Silverstein’s nephew Mitch Myers, a music journalist who also manages the archives, said the family always wanted to keep his late uncle’s materials in Chicago, where Silverstein was born and raised. The search for a location began soon after Silverstein died in 1999, and Myers says they “determined quickly there aren’t a lot of facilities prepared to handle fine arts” that could provide services beyond storage, or do a custom build-out.
The space Icon created feels more like a comfortable library than a climate-controlled storage unit. Several years ago, Myers hosted a team from New York-based Harper Collins that visited Chicago to work with the archive’s staff on “Every Thing On It,” a posthumous collection of some of Silverstein’s previously unpublished poems and drawings.
“That’s when having a space like this makes sense,” Myers says.
Providing custom amenities keeps Icon competitive against a small but well-established group of rival fine art specialists, as well as large moving and storage companies with fine art divisions. MacGilpin models his customer service style after his father, an old-fashioned doctor who made house calls at any time of day. He pushed early on to set up the company’s shuttle service between Chicago and New York, and today his trucks make interim stops in cities like Pittsburgh and Cleveland, expanding Icon’s geographic reach. Back in Chicago, one draw for customers storing their pieces at the warehouse is the facility’s viewing room, a large blank space that can be transformed into a gallery-like environment. It’s a place where clients can display their objects without taking them out of the warehouse. Art dealers can host potential buyers there, and one client once brought in a videographer to shoot a documentary about his collection.
I’ve been of the philosophy that we need to get the phone to ring. We need to provide as many services as we can. And if we get them to call and we can serve their need, then we’re ahead of the next guy.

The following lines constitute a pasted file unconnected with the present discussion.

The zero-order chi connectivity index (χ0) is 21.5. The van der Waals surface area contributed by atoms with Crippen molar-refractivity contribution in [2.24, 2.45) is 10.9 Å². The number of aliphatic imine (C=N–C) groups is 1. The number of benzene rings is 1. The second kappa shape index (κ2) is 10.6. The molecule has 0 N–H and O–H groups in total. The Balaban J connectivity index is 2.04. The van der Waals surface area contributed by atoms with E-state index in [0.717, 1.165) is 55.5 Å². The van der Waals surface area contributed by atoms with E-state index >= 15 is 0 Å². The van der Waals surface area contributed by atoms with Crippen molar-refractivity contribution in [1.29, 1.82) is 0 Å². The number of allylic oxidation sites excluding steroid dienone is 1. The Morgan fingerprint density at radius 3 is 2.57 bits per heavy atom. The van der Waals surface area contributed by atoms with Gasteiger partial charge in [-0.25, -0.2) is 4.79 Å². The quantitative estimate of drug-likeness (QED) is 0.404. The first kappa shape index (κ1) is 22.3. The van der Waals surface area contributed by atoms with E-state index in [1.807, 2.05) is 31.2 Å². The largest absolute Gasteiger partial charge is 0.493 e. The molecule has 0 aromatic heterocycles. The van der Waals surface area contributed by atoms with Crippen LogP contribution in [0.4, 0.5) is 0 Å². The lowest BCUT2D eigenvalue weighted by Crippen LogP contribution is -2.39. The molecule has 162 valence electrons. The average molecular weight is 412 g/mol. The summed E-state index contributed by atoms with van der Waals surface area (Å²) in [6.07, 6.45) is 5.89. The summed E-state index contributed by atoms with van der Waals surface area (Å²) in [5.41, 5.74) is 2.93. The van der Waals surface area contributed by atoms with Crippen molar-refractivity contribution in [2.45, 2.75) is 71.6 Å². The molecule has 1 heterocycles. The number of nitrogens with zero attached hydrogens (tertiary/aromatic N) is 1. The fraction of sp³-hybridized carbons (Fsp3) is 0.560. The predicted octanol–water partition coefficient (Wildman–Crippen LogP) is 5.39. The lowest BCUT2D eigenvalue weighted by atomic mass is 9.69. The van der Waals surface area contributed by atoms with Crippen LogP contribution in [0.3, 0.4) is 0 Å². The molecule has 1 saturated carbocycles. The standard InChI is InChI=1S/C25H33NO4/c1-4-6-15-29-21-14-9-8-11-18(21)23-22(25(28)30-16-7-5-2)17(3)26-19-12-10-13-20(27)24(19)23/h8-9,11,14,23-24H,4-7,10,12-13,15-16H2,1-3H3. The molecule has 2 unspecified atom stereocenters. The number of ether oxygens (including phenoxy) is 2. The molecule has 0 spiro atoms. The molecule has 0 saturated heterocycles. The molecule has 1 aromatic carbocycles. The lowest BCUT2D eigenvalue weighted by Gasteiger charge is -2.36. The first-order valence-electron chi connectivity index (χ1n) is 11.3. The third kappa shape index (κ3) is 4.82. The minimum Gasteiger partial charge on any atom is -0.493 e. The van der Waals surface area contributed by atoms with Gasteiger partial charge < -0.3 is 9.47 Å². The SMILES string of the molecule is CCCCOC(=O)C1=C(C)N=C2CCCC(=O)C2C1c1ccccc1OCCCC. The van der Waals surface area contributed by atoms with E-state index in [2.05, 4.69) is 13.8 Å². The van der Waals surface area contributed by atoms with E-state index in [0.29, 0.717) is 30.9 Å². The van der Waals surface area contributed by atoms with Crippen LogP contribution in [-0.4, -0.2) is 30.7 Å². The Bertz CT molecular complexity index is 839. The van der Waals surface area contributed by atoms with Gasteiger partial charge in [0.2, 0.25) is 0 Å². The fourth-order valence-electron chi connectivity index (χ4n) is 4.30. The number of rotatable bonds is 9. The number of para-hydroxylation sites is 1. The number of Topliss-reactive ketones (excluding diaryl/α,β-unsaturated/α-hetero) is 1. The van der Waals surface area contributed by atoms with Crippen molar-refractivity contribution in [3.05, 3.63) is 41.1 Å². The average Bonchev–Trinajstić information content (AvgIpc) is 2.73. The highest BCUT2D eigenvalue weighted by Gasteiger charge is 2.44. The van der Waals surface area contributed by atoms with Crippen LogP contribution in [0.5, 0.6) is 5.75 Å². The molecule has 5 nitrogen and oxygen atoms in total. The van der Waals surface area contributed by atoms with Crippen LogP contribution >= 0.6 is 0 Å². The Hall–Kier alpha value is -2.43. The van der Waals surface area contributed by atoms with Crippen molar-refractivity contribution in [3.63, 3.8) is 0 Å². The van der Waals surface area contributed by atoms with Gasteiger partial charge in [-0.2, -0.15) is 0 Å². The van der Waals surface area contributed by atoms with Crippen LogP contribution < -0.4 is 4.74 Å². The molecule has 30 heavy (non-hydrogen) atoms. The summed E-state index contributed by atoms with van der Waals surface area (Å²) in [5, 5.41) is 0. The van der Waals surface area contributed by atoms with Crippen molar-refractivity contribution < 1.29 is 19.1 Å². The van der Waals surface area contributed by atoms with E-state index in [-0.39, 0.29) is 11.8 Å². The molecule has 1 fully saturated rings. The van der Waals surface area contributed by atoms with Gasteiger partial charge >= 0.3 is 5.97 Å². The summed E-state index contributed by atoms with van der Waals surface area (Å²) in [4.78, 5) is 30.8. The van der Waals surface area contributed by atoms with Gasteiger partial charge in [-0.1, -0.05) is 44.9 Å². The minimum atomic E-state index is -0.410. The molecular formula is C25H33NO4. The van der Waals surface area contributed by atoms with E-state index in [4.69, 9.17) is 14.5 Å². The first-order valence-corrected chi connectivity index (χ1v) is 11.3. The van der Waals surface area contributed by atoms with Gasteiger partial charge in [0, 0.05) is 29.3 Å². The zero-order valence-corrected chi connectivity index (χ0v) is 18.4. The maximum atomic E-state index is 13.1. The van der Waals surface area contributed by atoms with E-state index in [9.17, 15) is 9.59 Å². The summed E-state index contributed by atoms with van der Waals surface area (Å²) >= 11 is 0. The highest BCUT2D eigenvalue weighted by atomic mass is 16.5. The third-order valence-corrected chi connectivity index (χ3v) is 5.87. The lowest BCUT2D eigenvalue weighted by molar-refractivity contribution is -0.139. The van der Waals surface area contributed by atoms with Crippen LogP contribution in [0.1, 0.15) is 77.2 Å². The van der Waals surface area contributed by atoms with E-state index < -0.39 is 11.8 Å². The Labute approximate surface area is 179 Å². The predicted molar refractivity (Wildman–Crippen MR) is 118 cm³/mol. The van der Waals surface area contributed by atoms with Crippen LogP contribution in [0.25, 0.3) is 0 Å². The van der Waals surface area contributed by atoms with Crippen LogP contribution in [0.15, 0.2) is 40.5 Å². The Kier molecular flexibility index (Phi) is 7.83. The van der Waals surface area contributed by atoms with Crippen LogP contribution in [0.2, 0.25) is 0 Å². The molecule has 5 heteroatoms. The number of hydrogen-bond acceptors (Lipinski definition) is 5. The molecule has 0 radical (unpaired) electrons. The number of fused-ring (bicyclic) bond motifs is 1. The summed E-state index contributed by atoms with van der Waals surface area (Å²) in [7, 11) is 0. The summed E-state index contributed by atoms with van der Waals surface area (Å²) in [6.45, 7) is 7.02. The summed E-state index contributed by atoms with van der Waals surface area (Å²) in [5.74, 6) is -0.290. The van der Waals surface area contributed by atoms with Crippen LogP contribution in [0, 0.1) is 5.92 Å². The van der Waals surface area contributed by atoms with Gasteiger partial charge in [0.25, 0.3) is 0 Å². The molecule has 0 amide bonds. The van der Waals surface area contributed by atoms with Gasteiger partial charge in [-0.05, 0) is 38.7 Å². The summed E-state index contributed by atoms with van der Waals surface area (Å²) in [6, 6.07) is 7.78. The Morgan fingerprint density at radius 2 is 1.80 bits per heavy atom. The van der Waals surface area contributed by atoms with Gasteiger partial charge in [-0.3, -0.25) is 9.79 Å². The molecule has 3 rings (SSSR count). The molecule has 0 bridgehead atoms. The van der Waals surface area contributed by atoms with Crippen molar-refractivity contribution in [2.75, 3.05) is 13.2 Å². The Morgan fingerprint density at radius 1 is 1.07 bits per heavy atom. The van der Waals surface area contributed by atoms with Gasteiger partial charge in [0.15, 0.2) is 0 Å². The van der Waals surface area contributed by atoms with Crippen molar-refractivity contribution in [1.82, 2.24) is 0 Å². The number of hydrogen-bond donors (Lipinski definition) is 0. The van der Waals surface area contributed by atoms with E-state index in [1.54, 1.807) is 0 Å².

“Some people will just do crating or storage maybe, or not do long-distance transportation,” MacGilpin says. “I’ve been of the philosophy that we need to get the phone to ring. We need to provide as many services as we can. And if we get them to call and we can serve their need, then we’re ahead of the next guy.”
MacGilpin’s first foray into the industry came during graduate school at Northern Illinois University, where he helped manage a gallery program that hosted art shows. One traveling exhibition belonged to a puppeteer with a collection that included ventriloquist dummies, large Italian marionettes and shadow puppets from Thailand.
“The person who owned all these items showed up to us in Ryder rental trucks and trunks with the things just thrown in there, and I said to myself, ‘This guy needs help,’” MacGilpin recalled. He built some basic wooden crates lined with packing material for the puppet collector, and the project got him thinking about a job in services for the art industry. This path seemed more practical than teaching or making art, the most common careers for MFA graduates.